President Barack Obama may want to close the loophole that allows companies to avoid federal taxes in "inversion" deals, but he doesn't really have much of a chance of getting any tax reform done, economist Joe LaVorgna said on CNBC Thursday.
Inversions, when U.S. corporations merge with a foreign company and therefore move their tax domiciles overseas, are becoming more common. If they continue, the U.S. will lose an estimated $19.5 billion over the next 10 years, according to Democrats on the House Ways and Means Committee.
"This obviously is a very divided government. The probability that the Republicans pick up the Senate in November has been rising. That would arguably make it even more divided and would likely push off any type of comprehensive tax reform until the next presidential election in '16," said LaVorgna, chief U.S. economist for Deutsche Bank.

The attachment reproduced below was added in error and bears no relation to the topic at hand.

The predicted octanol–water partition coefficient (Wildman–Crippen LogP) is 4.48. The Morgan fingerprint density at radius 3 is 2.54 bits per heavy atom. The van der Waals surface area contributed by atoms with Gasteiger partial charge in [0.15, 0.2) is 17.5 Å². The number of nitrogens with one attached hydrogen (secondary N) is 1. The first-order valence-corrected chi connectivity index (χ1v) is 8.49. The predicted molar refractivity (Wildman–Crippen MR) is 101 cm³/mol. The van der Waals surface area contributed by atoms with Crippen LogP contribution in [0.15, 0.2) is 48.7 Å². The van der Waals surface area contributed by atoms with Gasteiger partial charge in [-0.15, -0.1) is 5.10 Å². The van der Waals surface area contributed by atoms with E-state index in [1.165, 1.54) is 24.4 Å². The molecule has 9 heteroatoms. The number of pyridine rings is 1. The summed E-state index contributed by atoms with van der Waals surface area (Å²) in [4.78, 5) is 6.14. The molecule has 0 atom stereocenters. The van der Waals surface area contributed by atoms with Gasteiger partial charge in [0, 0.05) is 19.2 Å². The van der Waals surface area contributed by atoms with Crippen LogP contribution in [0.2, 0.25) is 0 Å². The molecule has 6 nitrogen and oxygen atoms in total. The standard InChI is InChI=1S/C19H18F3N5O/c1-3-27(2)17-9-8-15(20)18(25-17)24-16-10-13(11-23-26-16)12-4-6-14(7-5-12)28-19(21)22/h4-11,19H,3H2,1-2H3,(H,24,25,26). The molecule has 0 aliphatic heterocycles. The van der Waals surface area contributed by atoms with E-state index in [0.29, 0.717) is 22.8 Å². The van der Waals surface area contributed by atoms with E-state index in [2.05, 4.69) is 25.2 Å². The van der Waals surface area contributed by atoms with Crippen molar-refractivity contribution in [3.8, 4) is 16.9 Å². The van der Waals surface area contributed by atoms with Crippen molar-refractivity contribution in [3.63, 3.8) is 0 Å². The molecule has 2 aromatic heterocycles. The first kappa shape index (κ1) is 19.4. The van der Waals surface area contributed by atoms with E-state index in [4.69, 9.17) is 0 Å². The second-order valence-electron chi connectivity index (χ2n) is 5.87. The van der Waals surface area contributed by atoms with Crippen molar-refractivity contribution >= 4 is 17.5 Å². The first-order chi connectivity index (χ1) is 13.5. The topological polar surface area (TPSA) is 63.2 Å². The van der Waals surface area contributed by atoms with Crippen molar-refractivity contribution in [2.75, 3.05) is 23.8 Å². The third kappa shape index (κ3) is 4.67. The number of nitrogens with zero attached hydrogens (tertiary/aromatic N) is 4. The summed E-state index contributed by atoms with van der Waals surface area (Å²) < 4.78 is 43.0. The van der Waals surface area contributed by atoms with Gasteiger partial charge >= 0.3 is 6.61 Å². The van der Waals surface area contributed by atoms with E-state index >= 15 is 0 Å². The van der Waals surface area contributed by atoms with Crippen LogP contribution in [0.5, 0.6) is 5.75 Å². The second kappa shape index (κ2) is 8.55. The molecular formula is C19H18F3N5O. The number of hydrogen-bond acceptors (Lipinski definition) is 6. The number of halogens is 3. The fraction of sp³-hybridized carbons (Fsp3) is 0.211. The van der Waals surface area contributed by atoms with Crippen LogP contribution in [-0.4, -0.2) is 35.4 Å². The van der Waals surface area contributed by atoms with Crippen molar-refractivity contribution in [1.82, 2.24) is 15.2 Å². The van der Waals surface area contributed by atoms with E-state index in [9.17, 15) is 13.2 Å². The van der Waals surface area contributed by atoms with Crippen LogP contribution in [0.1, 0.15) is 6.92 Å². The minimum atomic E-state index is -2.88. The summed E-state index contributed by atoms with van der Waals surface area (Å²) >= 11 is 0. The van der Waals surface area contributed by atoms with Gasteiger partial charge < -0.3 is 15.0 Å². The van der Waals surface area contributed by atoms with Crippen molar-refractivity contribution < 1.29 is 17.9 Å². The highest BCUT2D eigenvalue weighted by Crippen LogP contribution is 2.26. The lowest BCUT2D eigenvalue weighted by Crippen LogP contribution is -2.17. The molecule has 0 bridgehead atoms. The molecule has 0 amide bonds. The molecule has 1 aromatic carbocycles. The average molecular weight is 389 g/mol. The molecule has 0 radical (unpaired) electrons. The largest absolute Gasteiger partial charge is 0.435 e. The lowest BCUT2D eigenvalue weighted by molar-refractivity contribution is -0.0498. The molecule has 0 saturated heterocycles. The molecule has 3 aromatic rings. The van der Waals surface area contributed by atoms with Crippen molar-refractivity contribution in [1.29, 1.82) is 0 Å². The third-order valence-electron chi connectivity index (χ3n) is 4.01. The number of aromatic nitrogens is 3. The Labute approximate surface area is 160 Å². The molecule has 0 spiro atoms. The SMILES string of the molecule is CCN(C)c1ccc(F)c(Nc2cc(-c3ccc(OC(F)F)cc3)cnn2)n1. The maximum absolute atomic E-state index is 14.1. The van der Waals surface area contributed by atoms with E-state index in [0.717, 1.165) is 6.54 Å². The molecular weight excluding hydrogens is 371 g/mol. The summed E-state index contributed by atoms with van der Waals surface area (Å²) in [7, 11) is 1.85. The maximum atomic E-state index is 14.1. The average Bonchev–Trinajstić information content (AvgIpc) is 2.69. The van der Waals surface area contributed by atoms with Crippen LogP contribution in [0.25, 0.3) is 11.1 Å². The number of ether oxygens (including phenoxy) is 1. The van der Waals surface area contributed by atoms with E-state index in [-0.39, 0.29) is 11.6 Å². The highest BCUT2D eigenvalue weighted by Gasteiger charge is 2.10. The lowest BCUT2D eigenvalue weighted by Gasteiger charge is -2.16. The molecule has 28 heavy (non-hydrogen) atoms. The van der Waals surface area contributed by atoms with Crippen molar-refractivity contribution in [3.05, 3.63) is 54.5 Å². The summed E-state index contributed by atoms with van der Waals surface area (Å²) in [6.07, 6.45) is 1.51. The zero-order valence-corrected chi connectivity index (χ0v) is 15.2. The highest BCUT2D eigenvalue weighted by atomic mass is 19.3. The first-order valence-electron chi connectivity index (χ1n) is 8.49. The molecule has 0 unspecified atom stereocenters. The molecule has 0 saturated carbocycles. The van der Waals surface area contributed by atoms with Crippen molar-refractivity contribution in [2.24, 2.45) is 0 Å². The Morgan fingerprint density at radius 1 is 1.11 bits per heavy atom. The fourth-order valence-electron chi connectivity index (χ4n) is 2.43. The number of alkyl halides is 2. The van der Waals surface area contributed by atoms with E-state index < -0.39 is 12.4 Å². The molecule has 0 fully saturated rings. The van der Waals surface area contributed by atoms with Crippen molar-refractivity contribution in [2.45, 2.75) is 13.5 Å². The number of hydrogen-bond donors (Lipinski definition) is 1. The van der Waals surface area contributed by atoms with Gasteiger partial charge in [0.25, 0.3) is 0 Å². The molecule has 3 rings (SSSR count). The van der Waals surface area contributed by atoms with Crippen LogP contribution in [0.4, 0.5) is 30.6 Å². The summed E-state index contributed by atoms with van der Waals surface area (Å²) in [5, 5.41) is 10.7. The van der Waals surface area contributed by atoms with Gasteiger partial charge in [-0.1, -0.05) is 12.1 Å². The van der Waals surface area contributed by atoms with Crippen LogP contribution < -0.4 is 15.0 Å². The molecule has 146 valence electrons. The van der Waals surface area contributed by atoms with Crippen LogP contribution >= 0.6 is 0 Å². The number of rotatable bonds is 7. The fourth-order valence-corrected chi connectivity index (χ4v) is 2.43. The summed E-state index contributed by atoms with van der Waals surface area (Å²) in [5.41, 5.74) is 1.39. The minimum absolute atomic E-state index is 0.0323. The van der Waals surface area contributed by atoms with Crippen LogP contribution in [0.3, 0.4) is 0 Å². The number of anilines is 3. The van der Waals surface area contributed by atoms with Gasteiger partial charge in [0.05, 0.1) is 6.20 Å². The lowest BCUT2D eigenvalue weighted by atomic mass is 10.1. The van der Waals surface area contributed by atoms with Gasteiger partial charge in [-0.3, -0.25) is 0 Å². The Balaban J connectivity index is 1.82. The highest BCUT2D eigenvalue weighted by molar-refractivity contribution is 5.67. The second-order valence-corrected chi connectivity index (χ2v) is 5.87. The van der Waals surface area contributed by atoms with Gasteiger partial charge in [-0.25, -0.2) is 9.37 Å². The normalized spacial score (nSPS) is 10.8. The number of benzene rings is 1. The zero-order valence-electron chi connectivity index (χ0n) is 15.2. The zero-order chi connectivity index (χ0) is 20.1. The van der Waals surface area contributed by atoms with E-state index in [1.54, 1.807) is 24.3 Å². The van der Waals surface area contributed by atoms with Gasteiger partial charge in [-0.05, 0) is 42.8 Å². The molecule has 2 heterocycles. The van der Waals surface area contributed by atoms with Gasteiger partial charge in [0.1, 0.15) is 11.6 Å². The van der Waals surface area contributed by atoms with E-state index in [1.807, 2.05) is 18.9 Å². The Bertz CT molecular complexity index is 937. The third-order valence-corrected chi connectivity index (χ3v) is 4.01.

The current corporate tax rate in the U.S. is 35 percent. Many CEOs have complained that's too high and said the tax code needs to be overhauled.
Nine inversion deals already have been agreed to this year and more are under consideration. Since 1983, an estimated 76 companies have left the U.S. for lower-tax countries.
"Everybody can seem to agree that we need broad bipartisan tax reform. We have some blueprint for that," LaVorgna said in an interview with "Power Lunch."
"The problem is the Democrats have wanted to raise revenue. The Republicans haven't wanted to. It seems to be there is room for some agreement here, but the politics won't allow it to occur."
—By CNBC's Michelle Fox, with reporting by CNBC's Meg Tirrell.